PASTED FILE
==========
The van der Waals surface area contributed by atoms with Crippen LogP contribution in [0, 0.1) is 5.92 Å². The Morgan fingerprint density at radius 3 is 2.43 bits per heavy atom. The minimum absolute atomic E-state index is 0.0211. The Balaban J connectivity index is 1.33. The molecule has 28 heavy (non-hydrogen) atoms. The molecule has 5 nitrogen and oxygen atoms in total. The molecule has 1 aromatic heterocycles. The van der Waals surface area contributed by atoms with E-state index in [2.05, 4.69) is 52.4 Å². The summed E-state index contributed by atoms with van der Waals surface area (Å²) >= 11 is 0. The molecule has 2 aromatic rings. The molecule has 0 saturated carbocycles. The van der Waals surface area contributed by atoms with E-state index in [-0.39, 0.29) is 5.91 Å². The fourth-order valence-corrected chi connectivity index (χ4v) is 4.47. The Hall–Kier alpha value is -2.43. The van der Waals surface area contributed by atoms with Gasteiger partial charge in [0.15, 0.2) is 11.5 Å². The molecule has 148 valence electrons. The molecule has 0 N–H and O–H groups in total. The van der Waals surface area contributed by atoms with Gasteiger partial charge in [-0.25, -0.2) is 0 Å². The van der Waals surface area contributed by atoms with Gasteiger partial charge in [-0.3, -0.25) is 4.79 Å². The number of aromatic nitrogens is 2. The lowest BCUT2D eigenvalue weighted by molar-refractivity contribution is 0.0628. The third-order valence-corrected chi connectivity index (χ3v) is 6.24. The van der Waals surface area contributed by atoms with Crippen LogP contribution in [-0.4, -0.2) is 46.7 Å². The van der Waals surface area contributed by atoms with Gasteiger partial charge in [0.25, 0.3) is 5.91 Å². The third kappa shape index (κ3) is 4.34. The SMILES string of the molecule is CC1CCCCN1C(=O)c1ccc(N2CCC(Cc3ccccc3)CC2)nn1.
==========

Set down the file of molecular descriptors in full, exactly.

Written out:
The van der Waals surface area contributed by atoms with Crippen LogP contribution in [0, 0.1) is 5.92 Å². The Morgan fingerprint density at radius 3 is 2.43 bits per heavy atom. The minimum absolute atomic E-state index is 0.0211. The Balaban J connectivity index is 1.33. The molecule has 28 heavy (non-hydrogen) atoms. The molecule has 5 nitrogen and oxygen atoms in total. The molecule has 1 aromatic heterocycles. The van der Waals surface area contributed by atoms with E-state index in [2.05, 4.69) is 52.4 Å². The summed E-state index contributed by atoms with van der Waals surface area (Å²) >= 11 is 0. The molecule has 2 aromatic rings. The molecule has 0 saturated carbocycles. The van der Waals surface area contributed by atoms with E-state index in [-0.39, 0.29) is 5.91 Å². The fourth-order valence-corrected chi connectivity index (χ4v) is 4.47. The Hall–Kier alpha value is -2.43. The van der Waals surface area contributed by atoms with Gasteiger partial charge in [0.15, 0.2) is 11.5 Å². The molecule has 148 valence electrons. The molecule has 0 N–H and O–H groups in total. The van der Waals surface area contributed by atoms with Gasteiger partial charge in [-0.25, -0.2) is 0 Å². The van der Waals surface area contributed by atoms with Gasteiger partial charge in [-0.3, -0.25) is 4.79 Å². The number of aromatic nitrogens is 2. The lowest BCUT2D eigenvalue weighted by molar-refractivity contribution is 0.0628. The third-order valence-corrected chi connectivity index (χ3v) is 6.24. The van der Waals surface area contributed by atoms with Crippen LogP contribution in [-0.4, -0.2) is 46.7 Å². The van der Waals surface area contributed by atoms with Gasteiger partial charge in [0.25, 0.3) is 5.91 Å². The third kappa shape index (κ3) is 4.34. The SMILES string of the molecule is CC1CCCCN1C(=O)c1ccc(N2CCC(Cc3ccccc3)CC2)nn1.